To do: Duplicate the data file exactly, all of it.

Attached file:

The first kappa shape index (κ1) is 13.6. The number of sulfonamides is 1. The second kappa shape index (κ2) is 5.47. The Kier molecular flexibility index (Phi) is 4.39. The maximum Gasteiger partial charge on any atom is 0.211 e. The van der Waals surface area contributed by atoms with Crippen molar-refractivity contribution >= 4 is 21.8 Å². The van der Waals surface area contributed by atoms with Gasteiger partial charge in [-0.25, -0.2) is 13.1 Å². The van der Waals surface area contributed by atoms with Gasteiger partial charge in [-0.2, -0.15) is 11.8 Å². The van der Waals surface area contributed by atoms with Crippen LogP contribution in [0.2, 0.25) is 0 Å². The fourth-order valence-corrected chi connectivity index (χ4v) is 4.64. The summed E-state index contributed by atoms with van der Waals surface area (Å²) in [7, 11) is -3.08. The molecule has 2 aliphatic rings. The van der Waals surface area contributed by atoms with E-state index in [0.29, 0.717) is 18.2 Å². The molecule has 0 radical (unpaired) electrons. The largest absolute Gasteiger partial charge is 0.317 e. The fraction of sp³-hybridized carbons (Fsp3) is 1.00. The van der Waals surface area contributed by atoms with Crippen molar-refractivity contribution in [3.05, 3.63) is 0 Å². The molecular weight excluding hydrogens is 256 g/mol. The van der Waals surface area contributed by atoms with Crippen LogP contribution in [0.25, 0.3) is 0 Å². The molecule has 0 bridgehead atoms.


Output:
The first kappa shape index (κ1) is 13.6. The number of sulfonamides is 1. The second kappa shape index (κ2) is 5.47. The Kier molecular flexibility index (Phi) is 4.39. The maximum Gasteiger partial charge on any atom is 0.211 e. The van der Waals surface area contributed by atoms with Crippen molar-refractivity contribution >= 4 is 21.8 Å². The van der Waals surface area contributed by atoms with Gasteiger partial charge in [-0.25, -0.2) is 13.1 Å². The van der Waals surface area contributed by atoms with Gasteiger partial charge in [-0.2, -0.15) is 11.8 Å². The van der Waals surface area contributed by atoms with Crippen LogP contribution in [0.2, 0.25) is 0 Å². The fourth-order valence-corrected chi connectivity index (χ4v) is 4.64. The summed E-state index contributed by atoms with van der Waals surface area (Å²) in [7, 11) is -3.08. The molecule has 2 aliphatic rings. The van der Waals surface area contributed by atoms with E-state index in [0.29, 0.717) is 18.2 Å². The molecule has 0 radical (unpaired) electrons. The largest absolute Gasteiger partial charge is 0.317 e. The fraction of sp³-hybridized carbons (Fsp3) is 1.00. The van der Waals surface area contributed by atoms with Crippen molar-refractivity contribution in [3.05, 3.63) is 0 Å². The molecular weight excluding hydrogens is 256 g/mol. The van der Waals surface area contributed by atoms with Crippen LogP contribution in [0.25, 0.3) is 0 Å². The molecule has 0 bridgehead atoms.